Blood Pressure Review

Blood Pressure

While never really shy about expressing themes of sexuality and repression in his previous works, Canadian filmmaker Sean Garrity makes his fifth film his most subdued and cerebral. Hot on the heels of the TIFF ‘12 favourite romp My Awkward Sexual Adventure, (which sees proper release later this spring), the psychological drama of Blood Pressure might seem like a bit or a downer or a step sideways in the filmmaker’s CV, but it’s also one of his most thematically engaging, particularly with regard to his characters who are all stuck in a sort of listless suburban limbo.

Nicole (Michelle Giroux) has been struggling with life lately. Her teenage son and daughter (Jake Epstein and Tatiana Maslany) barely talk to her anymore but still rely on mommy for rides and moral support when they selfishly need it the most. Her husband (Judah Katz) is a workaholic off in his own world and he can’t seem to see that his lack of attentiveness if hurting his marriage to a potentially irreversible degree. Even her job as a pharmacist offers her no respite since her boss is an uppity go-getter and she isn’t allowed to make personal connections with her customers.

Into her life comes a mysterious and increasingly strange series of letters from a secret admirer. The letters often come with strange, opulent gifts like trips to the spa and trips to a shooting range. The letter writer knows plenty about Nicole’s life, but the connection is never openly sexual. She becomes awakened and empowered by the letters that force her to look for meaning in her life, but things at home begin to take a turn for the worse when the letters start asking her to spy on someone from a distance.

Thus begins the push and pull at the heart of Garrity’s film, which creates more of a twisty character study and mysterious interactions than a straightforward plot that conforms well to a logline. The biggest twist comes roughly just past the halfway point, which makes it a film that’s hard to talk about in terms of storytelling, but it’s quite a solid endeavour since characters these rich don’t really need a perfect throughline to make watching them come together and breaking apart interesting.

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No one in the film is ever an inherently bad person, and Garrity’s depiction of a splintered family becomes the most fascinating thing to observe. Only in very brief moments does more than one person ever approach Nicole, and whenever there’s more than one body competing for her attention things grow needlessly acrimonious with everyone currying for favour over trivial details of their mundane lives. It’s easy to see why Nicole craves the personal attention that her secret admirer lavishes upon her. The very dreariness of her life (brought out quite intriguingly in the film’s production design and cinematography that doesn’t even need to bleach out the scenery to make it seem sterile) requires a sort of release – sexual or otherwise – that she hasn’t had in decades.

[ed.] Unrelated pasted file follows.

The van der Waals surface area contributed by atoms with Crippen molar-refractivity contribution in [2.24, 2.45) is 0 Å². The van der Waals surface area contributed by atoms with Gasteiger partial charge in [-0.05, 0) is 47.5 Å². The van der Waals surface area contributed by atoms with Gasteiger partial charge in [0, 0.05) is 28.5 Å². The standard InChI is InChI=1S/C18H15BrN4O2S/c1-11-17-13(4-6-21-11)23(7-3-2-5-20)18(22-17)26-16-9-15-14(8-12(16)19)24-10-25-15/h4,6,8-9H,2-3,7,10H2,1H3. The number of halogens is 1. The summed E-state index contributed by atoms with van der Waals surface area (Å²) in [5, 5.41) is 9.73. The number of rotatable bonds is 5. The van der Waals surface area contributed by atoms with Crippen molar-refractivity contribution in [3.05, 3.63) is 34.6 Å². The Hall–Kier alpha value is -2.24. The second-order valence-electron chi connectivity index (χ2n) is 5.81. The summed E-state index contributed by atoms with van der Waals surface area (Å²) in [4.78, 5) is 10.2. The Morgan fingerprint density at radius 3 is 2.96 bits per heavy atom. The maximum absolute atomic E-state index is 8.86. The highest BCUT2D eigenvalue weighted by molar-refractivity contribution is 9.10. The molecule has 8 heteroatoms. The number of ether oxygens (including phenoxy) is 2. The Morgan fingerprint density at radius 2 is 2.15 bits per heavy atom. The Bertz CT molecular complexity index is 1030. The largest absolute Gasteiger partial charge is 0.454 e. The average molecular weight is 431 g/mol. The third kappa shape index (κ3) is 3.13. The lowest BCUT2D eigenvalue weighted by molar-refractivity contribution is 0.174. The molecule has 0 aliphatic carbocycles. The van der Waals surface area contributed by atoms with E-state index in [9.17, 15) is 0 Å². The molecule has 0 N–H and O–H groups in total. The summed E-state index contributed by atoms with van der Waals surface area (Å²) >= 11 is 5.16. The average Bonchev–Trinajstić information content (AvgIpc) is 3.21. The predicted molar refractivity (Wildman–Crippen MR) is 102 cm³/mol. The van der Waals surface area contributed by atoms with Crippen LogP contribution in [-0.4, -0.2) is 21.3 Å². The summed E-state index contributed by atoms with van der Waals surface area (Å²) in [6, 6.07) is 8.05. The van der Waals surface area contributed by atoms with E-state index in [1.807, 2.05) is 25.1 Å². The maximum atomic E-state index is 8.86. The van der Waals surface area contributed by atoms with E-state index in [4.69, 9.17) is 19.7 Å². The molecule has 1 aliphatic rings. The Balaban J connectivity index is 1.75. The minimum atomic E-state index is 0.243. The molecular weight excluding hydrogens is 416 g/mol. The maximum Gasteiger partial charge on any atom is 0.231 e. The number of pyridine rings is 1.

Garrity stages mostly one-on-one dialogues with Giroux that she handles quite wonderfully despite having a different dynamic that needs to be expressed depending on who she’s talking to at a given moment. In her scenes with Katz, she shows growing and open frustration that he can throw back at her because he’s doing such a great job being helpless and confused. Epstein makes a considerable impact with the least amount of screen time as the son who constantly feels the need to shout just to get noticed, and Maslany shines as the daughter who really does want to spend more time getting to know her mother but is getting the short end of the stick thanks to the new, unseen man in her life. Similarly, Garrity’s frequent collaborator Jonas Chernick shows up as the man Nicole has been asked to stalk, and he handles his part of the story with warmth, dignity, and confusion both towards her and his own motives.

Blood Pressure moves at a great pace, getting started with the central premise as early as possible and never looking back, but it might tip it’s hand a bit too quickly when it comes to revealing the identity of the letter writer. Thankfully, the film that Blood Pressure becomes is a different, but similarly engaging one that doesn’t betray the motivation of the characters that have already been so richly set up. Garrity has created a believable fantasy situation, but with a real ear for how such a scenario might play out with real lives and real emotions, and that’s something pretty special.

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